Toronto is already seen by many as a highly-developed city in a country famed for its diversity, openness and technological growth. Despite this, the post-industrial east downtown area, which encompasses roughly 800 acres, is one of the largest underdeveloped urban sites in North America. Because of this, Sidewalk Labs, a sister company of Google, has chosen the location as a guinea pig for its new project, Sidewalk Toronto.
Sidewalks Labs is rolling out the project in the 12-acre Quayside district with $50m (£37m) for initial planning and testing and, if successful, will then expand it across the rest of waterfront area.
Sidewalk Toronto will be a digital city utilising a range of smart technologies including ultramodern wifi functions, sustainable energy (featuring a thermal grid with on-site generation), an integrative technology and healthcare system, and household monitoring of pollution and noise levels. Smart technology will be used to even control rain and sunshine levels through weather mitigation technology, and monitor park benches and overflowing dustbins.
To create a truly sustainable city, Sidewalk Labs is focusing on implementing technologies which bring social, economic and environmental benefits.
The micro-city, which plans to restrict private vehicle access, will also boast an impressive smart traffic management system. Current proposals include heated bike paths, a light-rail line, adaptive traffic lights, and self-driving taxis and buses controlled by apps. A network of underground tunnels will be used for freight delivery and waste removal services.
Sidewalk Toronto follows a global movement in which urban planners are increasingly turning to technology companies to find innovative solutions to problems caused by urban over-population and pollution.
To create a truly sustainable city, Sidewalk Labs is focusing on implementing technologies which bring social, economic and environmental benefits, which Canadian Prime Minister Justin Trudeau hopes will lead to “smarter, greener, more inclusive cities – which we hope to see scale across Toronto’s eastern waterfront and eventually in other parts of Canada and around the world.”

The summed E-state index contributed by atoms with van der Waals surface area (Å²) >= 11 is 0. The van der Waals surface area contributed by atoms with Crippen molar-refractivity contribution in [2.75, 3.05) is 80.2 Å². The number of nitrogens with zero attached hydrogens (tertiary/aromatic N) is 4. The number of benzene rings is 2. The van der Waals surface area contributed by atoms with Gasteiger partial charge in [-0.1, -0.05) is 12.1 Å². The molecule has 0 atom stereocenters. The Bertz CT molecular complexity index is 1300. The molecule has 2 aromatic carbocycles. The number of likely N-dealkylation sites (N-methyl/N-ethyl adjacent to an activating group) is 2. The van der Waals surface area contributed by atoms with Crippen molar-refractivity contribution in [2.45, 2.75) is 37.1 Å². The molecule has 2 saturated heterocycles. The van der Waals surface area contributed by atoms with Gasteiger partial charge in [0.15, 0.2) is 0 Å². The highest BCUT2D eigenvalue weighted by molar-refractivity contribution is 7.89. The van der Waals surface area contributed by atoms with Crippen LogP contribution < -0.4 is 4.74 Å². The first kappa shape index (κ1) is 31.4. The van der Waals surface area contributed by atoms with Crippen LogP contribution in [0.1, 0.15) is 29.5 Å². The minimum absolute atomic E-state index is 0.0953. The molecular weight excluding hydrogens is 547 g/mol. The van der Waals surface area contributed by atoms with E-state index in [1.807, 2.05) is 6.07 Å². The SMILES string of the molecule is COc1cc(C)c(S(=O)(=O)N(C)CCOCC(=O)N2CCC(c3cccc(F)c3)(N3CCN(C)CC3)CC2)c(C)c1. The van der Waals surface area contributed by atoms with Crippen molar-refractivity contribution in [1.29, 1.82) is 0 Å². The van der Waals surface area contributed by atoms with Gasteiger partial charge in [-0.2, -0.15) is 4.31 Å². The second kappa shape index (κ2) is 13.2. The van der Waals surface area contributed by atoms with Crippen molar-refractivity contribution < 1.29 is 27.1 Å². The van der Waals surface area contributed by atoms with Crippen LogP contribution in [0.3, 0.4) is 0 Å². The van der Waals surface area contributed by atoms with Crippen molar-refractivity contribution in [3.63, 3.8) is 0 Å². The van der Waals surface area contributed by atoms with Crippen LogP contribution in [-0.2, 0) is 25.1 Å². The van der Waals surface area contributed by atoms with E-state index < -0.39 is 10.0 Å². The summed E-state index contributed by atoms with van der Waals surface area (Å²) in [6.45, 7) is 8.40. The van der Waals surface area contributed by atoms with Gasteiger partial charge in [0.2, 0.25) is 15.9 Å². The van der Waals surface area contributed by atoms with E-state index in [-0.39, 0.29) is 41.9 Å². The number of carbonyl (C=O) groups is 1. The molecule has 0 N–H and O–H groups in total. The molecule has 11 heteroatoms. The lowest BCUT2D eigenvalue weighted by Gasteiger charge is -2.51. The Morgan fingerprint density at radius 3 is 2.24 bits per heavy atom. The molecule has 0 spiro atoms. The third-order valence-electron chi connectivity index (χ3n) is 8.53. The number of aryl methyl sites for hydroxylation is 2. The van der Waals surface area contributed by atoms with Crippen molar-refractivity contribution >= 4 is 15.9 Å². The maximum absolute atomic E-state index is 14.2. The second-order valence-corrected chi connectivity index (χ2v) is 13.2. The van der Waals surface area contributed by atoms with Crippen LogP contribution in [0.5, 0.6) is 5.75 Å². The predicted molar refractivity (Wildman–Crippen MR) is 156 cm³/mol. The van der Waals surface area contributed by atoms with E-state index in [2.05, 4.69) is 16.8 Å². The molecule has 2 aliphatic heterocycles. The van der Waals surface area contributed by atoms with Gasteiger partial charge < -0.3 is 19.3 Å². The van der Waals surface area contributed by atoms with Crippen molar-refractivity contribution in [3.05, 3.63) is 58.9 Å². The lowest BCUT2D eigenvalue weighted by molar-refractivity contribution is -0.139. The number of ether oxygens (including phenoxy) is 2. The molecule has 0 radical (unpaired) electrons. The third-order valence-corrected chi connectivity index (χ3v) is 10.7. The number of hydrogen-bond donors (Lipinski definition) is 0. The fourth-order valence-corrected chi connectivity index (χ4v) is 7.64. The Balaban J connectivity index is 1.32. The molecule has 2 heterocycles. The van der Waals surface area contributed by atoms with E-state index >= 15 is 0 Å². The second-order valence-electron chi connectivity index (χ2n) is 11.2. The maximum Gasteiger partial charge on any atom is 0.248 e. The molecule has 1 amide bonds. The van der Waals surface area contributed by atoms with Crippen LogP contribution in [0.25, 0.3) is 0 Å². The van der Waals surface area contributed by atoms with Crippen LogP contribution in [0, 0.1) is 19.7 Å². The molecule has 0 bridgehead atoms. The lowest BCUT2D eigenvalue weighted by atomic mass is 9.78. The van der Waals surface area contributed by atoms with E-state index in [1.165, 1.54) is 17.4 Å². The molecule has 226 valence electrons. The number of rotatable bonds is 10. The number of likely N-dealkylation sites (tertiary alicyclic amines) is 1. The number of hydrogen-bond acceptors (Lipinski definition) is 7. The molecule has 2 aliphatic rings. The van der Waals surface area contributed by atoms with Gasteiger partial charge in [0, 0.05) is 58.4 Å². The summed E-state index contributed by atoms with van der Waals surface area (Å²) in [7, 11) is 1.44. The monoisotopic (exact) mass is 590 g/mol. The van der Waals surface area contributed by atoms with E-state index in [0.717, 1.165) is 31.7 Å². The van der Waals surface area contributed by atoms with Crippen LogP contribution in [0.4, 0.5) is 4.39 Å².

Alongside a fifth of the housing on the site being available to low-income residents, Sidewalk Toronto will additionally be home to Google’s Canadian headquarters.
Whilst the project is being celebrated by many, some people remain sceptical.
In the US there is a growing political outcry against smart technology due to privacy concerns. Sidewalk Toronto will indeed rely on substantial data collection to operate the technology from an immense system of sensors. From monitoring where people go grocery shopping to observing anti-social behaviour in public spaces, Big Brother will be watching over the residents at all times.
Furthermore, the success of the project depends on existing legislation being waived, including current building, transport and energy regulations.
Urban planning expert Robert Puentes said, “Cities are trying everything they can to boost their economies and build infrastructure, but they have to realise that companies are not doing it for altruistic reasons – they are interested in generating profit for their shareholders.”
The question is ultimately whether Sidewalk Labs has purely philanthropic reasons for wanting to develop such a city, or whether the potential of drawing in mass profits is instead the ultimate motivation for using Toronto as a guinea pig. Justin Trudeau has to ask himself whether the privacy of his countrymen is worth risking solely to reinforce Canada’s place on the world’s technology map.